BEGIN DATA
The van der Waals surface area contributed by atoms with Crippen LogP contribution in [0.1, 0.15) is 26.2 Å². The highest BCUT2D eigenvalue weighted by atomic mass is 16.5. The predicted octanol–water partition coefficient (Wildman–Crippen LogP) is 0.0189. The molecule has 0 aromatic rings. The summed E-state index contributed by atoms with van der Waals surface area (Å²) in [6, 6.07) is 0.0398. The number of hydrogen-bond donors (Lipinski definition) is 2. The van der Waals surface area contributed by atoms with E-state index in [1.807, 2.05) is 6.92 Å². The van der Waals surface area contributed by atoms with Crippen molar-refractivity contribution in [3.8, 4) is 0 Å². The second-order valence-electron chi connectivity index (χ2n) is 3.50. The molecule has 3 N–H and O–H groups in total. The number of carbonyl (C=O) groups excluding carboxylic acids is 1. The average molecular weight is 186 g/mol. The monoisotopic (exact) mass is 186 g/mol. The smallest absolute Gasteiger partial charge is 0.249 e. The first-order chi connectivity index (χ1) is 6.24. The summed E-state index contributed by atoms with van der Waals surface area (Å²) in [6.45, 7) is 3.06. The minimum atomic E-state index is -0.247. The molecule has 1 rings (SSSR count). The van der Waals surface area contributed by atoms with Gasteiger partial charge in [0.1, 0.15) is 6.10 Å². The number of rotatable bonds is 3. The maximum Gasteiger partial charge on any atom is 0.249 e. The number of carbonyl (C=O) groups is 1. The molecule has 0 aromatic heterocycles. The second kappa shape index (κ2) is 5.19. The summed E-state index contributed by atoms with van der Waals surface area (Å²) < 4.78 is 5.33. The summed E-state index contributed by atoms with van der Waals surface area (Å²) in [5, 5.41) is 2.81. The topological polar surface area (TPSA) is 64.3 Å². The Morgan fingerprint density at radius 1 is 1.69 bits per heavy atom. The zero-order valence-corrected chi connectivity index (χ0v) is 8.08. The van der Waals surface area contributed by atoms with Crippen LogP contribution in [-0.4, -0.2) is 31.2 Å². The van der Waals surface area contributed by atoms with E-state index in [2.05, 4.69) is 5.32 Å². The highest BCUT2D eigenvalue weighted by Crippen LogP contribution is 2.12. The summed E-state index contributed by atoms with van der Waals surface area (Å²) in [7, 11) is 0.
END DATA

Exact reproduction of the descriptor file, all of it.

The van der Waals surface area contributed by atoms with Crippen LogP contribution in [0.1, 0.15) is 26.2 Å². The highest BCUT2D eigenvalue weighted by atomic mass is 16.5. The predicted octanol–water partition coefficient (Wildman–Crippen LogP) is 0.0189. The molecule has 0 aromatic rings. The summed E-state index contributed by atoms with van der Waals surface area (Å²) in [6, 6.07) is 0.0398. The number of hydrogen-bond donors (Lipinski definition) is 2. The van der Waals surface area contributed by atoms with E-state index in [1.807, 2.05) is 6.92 Å². The van der Waals surface area contributed by atoms with Crippen molar-refractivity contribution in [3.8, 4) is 0 Å². The second-order valence-electron chi connectivity index (χ2n) is 3.50. The molecule has 3 N–H and O–H groups in total. The number of carbonyl (C=O) groups excluding carboxylic acids is 1. The average molecular weight is 186 g/mol. The monoisotopic (exact) mass is 186 g/mol. The smallest absolute Gasteiger partial charge is 0.249 e. The first-order chi connectivity index (χ1) is 6.24. The summed E-state index contributed by atoms with van der Waals surface area (Å²) in [6.45, 7) is 3.06. The minimum atomic E-state index is -0.247. The molecule has 1 rings (SSSR count). The van der Waals surface area contributed by atoms with Gasteiger partial charge in [0.1, 0.15) is 6.10 Å². The number of rotatable bonds is 3. The maximum Gasteiger partial charge on any atom is 0.249 e. The number of carbonyl (C=O) groups is 1. The molecule has 0 aromatic heterocycles. The second kappa shape index (κ2) is 5.19. The summed E-state index contributed by atoms with van der Waals surface area (Å²) < 4.78 is 5.33. The summed E-state index contributed by atoms with van der Waals surface area (Å²) in [5, 5.41) is 2.81. The topological polar surface area (TPSA) is 64.3 Å². The Morgan fingerprint density at radius 1 is 1.69 bits per heavy atom. The zero-order valence-corrected chi connectivity index (χ0v) is 8.08. The van der Waals surface area contributed by atoms with Crippen LogP contribution in [-0.4, -0.2) is 31.2 Å². The van der Waals surface area contributed by atoms with E-state index in [2.05, 4.69) is 5.32 Å². The highest BCUT2D eigenvalue weighted by Crippen LogP contribution is 2.12. The summed E-state index contributed by atoms with van der Waals surface area (Å²) in [7, 11) is 0.